When you think about building a [Project Management Culture](https://www.advisicon.com/2012/08/10/practice-your-profession-follow-the-olympics-example/ “Practice your Profession… Follow the Olympics Example”), it’s easy to focus on just the [methodologies and tools](https://www.advisicon.com/2012/07/13/tools-vs-skills-in-project-management/ “The Value of Tools vs Skills in Project Management”) oriented around project management. How do you manage the project lifecycle (Initiating, Planning, Executing, Monitoring and Controlling, and Closing)? How do you use the tools, such as Microsoft’s [Project Client](http://www.microsoft.com/project/en-us/project-professional-2010.aspx “Microsoft Project Professional 2010”) and [Project Server](http://www.microsoft.com/project/en-us/project-server-2010.aspx “Microsoft Project Server 2010”)?
While these are worthy considerations, sometimes it becomes useful to expand the context beyond a specific project or group of projects, and begin to consider integrating that information into your enterprise as a whole. It is at this point that you should begin to work with systems and applications development teams.
There are several areas such teams can be of use:
## Designing, Implementing, & Configuring Enterprise Project Infrastructure
If you’re just doing small “one off” projects, you can probably get by with a tool like Microsoft Project client, local to your workstation. But once you decide you want to integrate the information from a project into your enterprise, you should consider a tool such as Project Server.
A tool like Project Server helps maintain consistency between projects so the data can be more easily integrated into the enterprise. But there’s a tradeoff: it introduces new infrastructure considerations in the areas of SharePoint, Microsoft SQL Server, Project Server, Excel Services, PerformancePoint Services, and a few more esoteric areas largely of interest to the techies.
A systems team with knowledge in these areas will be needed to [set up these environments](https://www.advisicon.com/2012/05/04/a-little-about-adpak/ “A Little About AdPAK”) and keep them running.
## SharePoint Site and Workflow Development
Once you’ve entered the world of Project Server, and especially the world of Project Server 2010, you also have the opportunity to integrate into the SharePoint world. Simply creating a project in Project Server gives you the option of creating a SharePoint site where you can store project related documents, discussion threads, issue lists, and various other SharePoint components.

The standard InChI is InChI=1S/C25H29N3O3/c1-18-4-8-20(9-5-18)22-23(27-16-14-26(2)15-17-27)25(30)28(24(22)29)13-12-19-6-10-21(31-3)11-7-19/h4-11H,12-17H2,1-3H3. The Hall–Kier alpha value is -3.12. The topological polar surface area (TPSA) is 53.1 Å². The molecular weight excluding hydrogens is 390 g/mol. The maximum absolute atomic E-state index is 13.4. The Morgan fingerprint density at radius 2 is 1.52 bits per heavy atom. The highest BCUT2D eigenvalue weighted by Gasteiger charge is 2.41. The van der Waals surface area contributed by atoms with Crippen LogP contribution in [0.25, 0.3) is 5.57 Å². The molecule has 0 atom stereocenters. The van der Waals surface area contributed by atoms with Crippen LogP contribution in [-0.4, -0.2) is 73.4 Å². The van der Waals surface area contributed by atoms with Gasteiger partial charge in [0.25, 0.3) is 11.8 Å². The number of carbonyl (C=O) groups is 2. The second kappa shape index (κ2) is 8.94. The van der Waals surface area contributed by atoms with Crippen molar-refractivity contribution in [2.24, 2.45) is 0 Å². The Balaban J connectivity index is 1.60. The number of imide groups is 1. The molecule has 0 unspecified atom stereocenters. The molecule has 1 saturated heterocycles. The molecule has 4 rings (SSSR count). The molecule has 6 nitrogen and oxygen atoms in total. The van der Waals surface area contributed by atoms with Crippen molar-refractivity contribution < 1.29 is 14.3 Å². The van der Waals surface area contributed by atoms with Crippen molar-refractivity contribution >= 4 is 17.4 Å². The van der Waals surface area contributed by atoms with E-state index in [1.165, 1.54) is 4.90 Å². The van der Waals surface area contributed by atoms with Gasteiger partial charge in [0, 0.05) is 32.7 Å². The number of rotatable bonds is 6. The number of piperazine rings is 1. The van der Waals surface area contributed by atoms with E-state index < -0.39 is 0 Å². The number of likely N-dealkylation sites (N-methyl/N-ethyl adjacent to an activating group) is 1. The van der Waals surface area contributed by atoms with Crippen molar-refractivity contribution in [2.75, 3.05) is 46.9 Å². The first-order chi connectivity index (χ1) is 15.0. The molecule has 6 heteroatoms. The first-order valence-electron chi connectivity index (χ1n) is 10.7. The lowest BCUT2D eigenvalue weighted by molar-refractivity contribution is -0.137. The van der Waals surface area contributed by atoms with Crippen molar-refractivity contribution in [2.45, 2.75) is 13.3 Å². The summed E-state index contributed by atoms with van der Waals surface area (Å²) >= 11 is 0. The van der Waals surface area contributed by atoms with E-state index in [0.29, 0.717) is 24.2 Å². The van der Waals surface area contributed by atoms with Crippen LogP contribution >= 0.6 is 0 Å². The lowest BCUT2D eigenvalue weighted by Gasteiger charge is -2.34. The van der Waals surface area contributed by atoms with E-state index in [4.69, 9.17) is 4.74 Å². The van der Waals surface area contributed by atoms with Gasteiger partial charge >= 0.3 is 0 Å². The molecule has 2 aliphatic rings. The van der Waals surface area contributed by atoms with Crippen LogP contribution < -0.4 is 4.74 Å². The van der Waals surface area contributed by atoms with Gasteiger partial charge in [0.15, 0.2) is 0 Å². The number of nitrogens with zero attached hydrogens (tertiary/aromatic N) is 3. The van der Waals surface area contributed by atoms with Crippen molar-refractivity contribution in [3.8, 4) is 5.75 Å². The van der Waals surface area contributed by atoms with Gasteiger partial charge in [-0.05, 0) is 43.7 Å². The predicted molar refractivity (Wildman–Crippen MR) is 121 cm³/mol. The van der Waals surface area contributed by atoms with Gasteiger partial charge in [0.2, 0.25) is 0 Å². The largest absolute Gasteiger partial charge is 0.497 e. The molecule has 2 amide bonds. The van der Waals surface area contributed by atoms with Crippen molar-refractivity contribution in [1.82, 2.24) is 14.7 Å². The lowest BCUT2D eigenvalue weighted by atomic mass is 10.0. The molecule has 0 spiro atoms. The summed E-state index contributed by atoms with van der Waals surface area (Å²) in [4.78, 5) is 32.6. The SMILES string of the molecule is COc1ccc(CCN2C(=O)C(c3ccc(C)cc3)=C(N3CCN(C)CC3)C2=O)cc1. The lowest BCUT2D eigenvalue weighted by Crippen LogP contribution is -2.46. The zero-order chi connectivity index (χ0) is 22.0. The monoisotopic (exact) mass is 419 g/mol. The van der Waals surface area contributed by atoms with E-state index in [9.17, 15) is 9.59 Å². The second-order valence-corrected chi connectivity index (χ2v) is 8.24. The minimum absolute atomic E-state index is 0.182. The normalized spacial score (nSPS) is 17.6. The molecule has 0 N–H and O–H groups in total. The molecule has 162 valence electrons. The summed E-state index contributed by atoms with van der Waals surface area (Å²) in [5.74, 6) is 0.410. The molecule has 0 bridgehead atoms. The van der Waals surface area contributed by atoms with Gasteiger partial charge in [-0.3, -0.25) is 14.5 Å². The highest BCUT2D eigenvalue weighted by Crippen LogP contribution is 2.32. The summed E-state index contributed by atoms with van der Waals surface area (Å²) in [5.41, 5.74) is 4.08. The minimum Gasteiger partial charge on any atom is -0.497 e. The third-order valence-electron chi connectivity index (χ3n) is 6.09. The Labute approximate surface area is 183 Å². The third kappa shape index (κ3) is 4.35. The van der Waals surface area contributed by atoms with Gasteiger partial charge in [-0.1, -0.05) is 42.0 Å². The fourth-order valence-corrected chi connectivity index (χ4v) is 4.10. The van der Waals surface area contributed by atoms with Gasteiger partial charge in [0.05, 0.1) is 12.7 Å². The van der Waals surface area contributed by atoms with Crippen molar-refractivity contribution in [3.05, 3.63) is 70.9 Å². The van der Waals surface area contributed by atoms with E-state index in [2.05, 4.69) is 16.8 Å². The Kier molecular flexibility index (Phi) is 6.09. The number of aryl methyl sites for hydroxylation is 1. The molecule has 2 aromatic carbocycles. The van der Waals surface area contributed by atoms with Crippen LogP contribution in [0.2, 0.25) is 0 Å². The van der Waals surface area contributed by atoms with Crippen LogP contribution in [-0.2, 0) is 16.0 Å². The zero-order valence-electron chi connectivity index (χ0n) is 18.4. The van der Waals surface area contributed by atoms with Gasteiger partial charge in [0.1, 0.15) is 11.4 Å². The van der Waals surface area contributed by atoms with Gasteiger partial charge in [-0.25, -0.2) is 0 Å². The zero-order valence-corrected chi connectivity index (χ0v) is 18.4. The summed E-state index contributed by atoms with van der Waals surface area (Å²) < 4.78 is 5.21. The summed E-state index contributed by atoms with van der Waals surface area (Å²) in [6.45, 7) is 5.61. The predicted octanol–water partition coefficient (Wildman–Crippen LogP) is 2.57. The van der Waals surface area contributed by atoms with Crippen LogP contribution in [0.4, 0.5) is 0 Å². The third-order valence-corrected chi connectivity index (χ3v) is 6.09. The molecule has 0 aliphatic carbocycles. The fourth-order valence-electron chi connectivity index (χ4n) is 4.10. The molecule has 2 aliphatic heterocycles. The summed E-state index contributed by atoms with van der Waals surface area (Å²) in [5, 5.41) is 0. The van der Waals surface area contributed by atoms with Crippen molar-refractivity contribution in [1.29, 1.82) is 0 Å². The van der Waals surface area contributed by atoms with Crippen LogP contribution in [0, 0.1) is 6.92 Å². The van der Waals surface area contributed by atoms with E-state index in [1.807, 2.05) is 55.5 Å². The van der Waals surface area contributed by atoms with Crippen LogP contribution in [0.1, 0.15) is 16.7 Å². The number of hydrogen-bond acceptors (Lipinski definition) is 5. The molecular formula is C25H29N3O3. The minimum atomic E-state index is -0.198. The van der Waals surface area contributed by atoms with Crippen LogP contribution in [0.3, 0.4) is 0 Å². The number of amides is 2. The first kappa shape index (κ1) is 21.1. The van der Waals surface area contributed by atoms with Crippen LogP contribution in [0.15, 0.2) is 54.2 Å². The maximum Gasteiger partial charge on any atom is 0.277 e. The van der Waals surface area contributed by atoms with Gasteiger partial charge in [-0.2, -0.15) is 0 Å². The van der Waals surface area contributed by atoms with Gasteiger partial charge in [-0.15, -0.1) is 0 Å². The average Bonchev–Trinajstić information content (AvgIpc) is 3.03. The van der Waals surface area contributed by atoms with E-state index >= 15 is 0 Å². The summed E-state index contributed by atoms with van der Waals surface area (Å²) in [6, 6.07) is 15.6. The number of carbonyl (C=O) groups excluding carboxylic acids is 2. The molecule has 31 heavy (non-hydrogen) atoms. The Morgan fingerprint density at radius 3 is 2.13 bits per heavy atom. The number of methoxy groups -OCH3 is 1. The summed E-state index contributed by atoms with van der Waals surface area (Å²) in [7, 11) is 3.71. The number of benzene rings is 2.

Project Server allows for configuration of custom fields that can be used across projects. Within both Project and SharePoint you can manage the content of these fields, including controlling what information can or must be entered at a certain time in a business process.
SharePoint and Project Workflows can help keep all this under control within the context of your projects.
Needless to say, it’s handy to have folks around who can help you through setting up this process.
## Information Integration
Have you ever looked at thins in your project plan like actual costs, and wished you could just pull that information from you accounting system and plug it into your project plan?
Or maybe grabbing hour estimates from you project plan and plugging it into one of your other line of business applications?
Project Server has a programming interface that allows you to update projects, or pull information that can be plugged into other systems automatically. This is where an application programmer might [save you a lot of manual (potentially error prone) re-entry of data](https://www.advisicon.com/MSP_Rex.htm “MSP-Rex: Microsoft Project Server Report Extractor”).
## General & Business Intelligence Reporting
BI is becoming an ever more popular buzzword, and for good reason: it helps you [find key information]() without having to dig into all the gruesome details (unless you really want to).
Project Server comes with Analytical Databases out of the box. It also has a BI Center, which is a SharePoint site oriented around accessing the Project Server Reporting and Analytical databases.
There are some samples included in the BI Center, but wouldn’t it be useful to have someone knowledgeable help you out here?
Once again, your applications team can come to your rescue.
By now you’re probably saying, “Wow, that all sounds pretty complicated and scary, not to mention expensive.”
You may be envisioning whole squads of nerds descending on your business to put all this together.
The reality is any business large enough to consider enterprise data likely already has some of the expertise in house, and a few well-chosen consultants can help you get over the hump and teach your employees the new systems and development paradigms.
Conveniently enough, [Advisicon](https://www.advisicon.com “learn more about Advisicon”) can provide those consultants.
*[BI]: Business Intelligence